Mild cognitive impairment causes cognitive changes that are serious enough to be noticed by the individuals experiencing them or to other people, but not severe enough to interfere with daily life or independent function.
A person with MCI does not meet diagnostic guidelines for dementia.
Causes and risk factors
: Causes are not yet completely understood. Experts believe that many cases result from brain changes occurring in the very early stages of Alzheimer's disease or other dementias.
The risk factors most strongly linked to MCI are the same as those for dementia:
• advancing age,
• family history of Alzheimer's or another dementia, and
• conditions that raise risk for cardiovascular disease.
: experts classify mild cognitve impairment based on the thinking skills affected:
• Amnestic MCI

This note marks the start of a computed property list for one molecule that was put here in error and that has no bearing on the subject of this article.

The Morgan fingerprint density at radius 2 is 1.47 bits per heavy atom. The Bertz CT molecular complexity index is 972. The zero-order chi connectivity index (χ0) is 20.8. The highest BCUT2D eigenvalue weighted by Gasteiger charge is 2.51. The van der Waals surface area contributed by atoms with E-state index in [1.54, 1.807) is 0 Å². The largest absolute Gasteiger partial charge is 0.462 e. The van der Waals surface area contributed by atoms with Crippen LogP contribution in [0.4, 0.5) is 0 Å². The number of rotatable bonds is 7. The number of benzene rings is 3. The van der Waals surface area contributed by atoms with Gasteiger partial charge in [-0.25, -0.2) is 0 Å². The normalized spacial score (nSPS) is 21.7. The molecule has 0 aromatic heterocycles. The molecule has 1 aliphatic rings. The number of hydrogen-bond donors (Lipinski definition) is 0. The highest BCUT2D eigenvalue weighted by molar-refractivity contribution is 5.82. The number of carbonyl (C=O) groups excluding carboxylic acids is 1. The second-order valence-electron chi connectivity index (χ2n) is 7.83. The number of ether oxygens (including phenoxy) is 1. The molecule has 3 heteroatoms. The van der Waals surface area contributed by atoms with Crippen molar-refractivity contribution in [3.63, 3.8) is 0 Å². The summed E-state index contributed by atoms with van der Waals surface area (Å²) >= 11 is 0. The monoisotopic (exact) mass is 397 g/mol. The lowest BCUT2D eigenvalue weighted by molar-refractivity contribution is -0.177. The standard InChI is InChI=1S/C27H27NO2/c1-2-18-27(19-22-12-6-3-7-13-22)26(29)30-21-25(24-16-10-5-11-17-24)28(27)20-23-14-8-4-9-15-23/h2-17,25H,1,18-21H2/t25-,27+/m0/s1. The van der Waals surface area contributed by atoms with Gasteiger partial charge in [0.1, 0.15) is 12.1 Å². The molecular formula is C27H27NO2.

primarily affects memory. For example, a person may forget information that they would previously have recalled easily, like appointments, conversations, or recent events.
• Nonamnestic MCI
affects thinking skills other than memory, like the ability to make sound decisions or judge the time or sequence of steps to complete a complex task.
: Drugs to treat symptoms of Alzheimer's disease have not shown any lasting benefit in delaying or preventing progression of MCI to dementia.
The following coping strategies may be helpful for those with MCI:
• exercise on a regular basis,
• control cardiovascular risk factors, and
• participate in mentally stimulating and socially engaging activities.
Experts recommend that a person diagnosed with MCI be re-evaluated every 6 months to determine if symptoms are staying the same, improving, or growing worse.
: MCI increases the risk of later developing dementia, but some people with MCI never get worse, or may even return to normal.
Alzheimers Organisation. Alzheimers and Dementia. What is Dementia. Mild Cognitive Impairment. Internet. Accessed on April 1, 2013.